KAMPALA (Reuters) - Uganda said on Monday it would stop mediating in the conflict between the Democratic Republic of Congo and M23 rebels if the U.N. Security Council endorsed accusations that Uganda was supporting the rebels.
A report by a U.N. panel of experts leaked to Reuters last week accused Uganda and Rwanda of providing support to M23, whose insurgency has displaced half a million people in North Kivu province, which borders both countries.
The report, written for the U.N. Security Council’s Congo sanctions committee, said Uganda had allowed M23’s political branch to operate from Kampala in addition to providing M23 with troops, weapons, technical help, political advice and facilitation of external relations.
“We have contacted the U.N. via our diplomats in New York because we want to know whether what the media wrote about is true,” junior foreign minister Asuman Kiyingi told Reuters.
“If the U.N. confirms its experts wrote these outrageous falsehoods, then we’ll withdraw from our mediation role in the conflict between Congo and the M23 rebels.”
Kiyingi said the allegations were already undermining the perception of Uganda as a neutral mediator.
Analysts say Uganda and Rwanda have maintained extensive commercial and military networks in Congo’s mineral-rich east since the two countries sent troops into Congo twice in the 1990s and 2000s.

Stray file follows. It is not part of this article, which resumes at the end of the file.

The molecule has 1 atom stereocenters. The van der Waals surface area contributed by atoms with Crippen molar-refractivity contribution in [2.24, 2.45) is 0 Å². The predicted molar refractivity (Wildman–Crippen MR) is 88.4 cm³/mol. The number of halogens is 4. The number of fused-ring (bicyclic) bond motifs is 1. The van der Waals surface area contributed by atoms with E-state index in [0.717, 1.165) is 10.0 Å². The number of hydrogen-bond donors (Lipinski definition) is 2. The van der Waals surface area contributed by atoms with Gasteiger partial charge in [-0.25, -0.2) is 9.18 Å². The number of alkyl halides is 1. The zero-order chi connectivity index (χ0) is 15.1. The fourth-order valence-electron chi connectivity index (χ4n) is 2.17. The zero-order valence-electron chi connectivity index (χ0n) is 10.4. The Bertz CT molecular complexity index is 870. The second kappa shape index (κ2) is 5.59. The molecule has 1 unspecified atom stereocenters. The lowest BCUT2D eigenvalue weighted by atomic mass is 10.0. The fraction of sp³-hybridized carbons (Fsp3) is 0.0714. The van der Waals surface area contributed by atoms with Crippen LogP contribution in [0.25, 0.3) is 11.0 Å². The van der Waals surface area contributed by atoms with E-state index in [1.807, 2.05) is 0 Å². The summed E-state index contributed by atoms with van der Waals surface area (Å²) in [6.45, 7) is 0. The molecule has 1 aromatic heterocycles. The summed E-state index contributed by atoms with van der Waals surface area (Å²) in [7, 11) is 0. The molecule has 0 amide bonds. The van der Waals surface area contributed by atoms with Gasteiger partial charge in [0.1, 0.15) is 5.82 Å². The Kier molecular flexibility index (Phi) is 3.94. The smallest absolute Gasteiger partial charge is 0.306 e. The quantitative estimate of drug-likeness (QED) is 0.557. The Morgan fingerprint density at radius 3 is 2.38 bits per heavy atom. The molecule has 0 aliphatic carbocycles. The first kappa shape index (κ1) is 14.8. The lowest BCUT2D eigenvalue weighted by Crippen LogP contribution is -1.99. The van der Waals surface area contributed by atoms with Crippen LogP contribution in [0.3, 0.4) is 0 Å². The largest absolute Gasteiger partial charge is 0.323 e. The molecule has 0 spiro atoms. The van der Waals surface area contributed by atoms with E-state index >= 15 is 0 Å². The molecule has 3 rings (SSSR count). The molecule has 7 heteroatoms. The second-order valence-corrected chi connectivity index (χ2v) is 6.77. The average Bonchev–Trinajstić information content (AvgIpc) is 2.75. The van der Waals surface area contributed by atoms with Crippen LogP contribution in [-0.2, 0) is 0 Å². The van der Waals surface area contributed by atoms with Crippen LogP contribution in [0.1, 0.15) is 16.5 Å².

The Ugandan government has already denied it supports M23, calling the allegations “rubbish, rubbish, rubbish.”
Congo has demanded sanctions on Ugandan and Rwandese officials funneling support to M23. The U.N. Security Council on Friday adopted a statement expressing an intention to impose sanctions on M23’s leaders and those who violate a U.N. arms embargo on Congo.
Uganda has been spearheading faltering efforts by a regional body, the International Conference on the Great Lakes Region (ICGLR), to put together a 4,000-strong force to neutralize M23 and police the border between Congo and Rwanda.
U.N. peacekeeping chief Herve Ladsous told reporters at the United Nations in New York on Monday that no countries bordering the Democratic Republic of Congo would be contributing troops to such a force.
“There is a military assessment team that is meeting in Goma so we have to wait for their recommendations,” Ladsous said. “It is still being worked upon but we expect some results in the next few days.”
“Of course the devil is in the details and we would have to look very closely at the composition of that force, at its command and control mechanisms, how to coordinate with (U.N. peacekeepers) and agree on very specific objectives,” he said.
M23 said this month that Ugandan President Yoweri Museveni was trying to engage it in direct talks with Congo, although Congo has denied that and said it had not dropped its refusal to negotiate with the insurgents.
Kiyingi said Uganda would stop its mediation role even if the United Nations did not endorse the accusations but still imposed sanctions on M23 leaders.
“We cannot try to bring two parties to the table to talk when one is under sanctions and the other is not,” he said.
Additional reporting by Michelle Nichols at the United Nations; Editing by Kevin Liffey and Todd Eastham